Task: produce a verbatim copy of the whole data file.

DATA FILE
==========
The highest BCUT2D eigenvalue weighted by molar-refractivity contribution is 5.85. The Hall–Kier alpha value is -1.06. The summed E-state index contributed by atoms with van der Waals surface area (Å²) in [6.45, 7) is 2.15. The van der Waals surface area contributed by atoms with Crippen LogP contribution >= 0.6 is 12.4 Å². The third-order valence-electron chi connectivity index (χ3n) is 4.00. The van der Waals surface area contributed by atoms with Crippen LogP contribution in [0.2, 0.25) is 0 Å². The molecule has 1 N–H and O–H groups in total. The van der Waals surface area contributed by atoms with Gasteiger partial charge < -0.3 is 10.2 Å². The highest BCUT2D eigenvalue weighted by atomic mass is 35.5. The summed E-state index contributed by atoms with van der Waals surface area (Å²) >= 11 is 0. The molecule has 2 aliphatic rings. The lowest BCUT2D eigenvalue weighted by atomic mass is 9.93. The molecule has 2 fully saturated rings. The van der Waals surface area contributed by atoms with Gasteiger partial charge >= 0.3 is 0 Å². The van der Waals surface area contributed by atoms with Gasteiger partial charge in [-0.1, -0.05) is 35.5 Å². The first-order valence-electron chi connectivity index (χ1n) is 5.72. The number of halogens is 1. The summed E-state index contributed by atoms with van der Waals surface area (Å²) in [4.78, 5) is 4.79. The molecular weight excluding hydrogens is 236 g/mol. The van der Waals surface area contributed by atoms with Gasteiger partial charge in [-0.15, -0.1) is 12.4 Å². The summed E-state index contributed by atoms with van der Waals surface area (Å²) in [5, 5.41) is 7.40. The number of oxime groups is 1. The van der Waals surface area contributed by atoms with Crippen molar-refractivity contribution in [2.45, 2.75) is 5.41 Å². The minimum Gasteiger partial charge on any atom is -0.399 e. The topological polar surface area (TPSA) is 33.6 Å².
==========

The highest BCUT2D eigenvalue weighted by molar-refractivity contribution is 5.85. The Hall–Kier alpha value is -1.06. The summed E-state index contributed by atoms with van der Waals surface area (Å²) in [6.45, 7) is 2.15. The van der Waals surface area contributed by atoms with Crippen LogP contribution >= 0.6 is 12.4 Å². The third-order valence-electron chi connectivity index (χ3n) is 4.00. The van der Waals surface area contributed by atoms with Crippen LogP contribution in [0.2, 0.25) is 0 Å². The molecule has 1 N–H and O–H groups in total. The van der Waals surface area contributed by atoms with Gasteiger partial charge < -0.3 is 10.2 Å². The highest BCUT2D eigenvalue weighted by atomic mass is 35.5. The summed E-state index contributed by atoms with van der Waals surface area (Å²) >= 11 is 0. The molecule has 2 aliphatic rings. The lowest BCUT2D eigenvalue weighted by atomic mass is 9.93. The molecule has 2 fully saturated rings. The van der Waals surface area contributed by atoms with Gasteiger partial charge >= 0.3 is 0 Å². The van der Waals surface area contributed by atoms with Gasteiger partial charge in [-0.1, -0.05) is 35.5 Å². The first-order valence-electron chi connectivity index (χ1n) is 5.72. The number of halogens is 1. The summed E-state index contributed by atoms with van der Waals surface area (Å²) in [4.78, 5) is 4.79. The molecular weight excluding hydrogens is 236 g/mol. The van der Waals surface area contributed by atoms with Gasteiger partial charge in [-0.15, -0.1) is 12.4 Å². The summed E-state index contributed by atoms with van der Waals surface area (Å²) in [5, 5.41) is 7.40. The number of oxime groups is 1. The van der Waals surface area contributed by atoms with Crippen molar-refractivity contribution in [2.45, 2.75) is 5.41 Å². The minimum Gasteiger partial charge on any atom is -0.399 e. The topological polar surface area (TPSA) is 33.6 Å².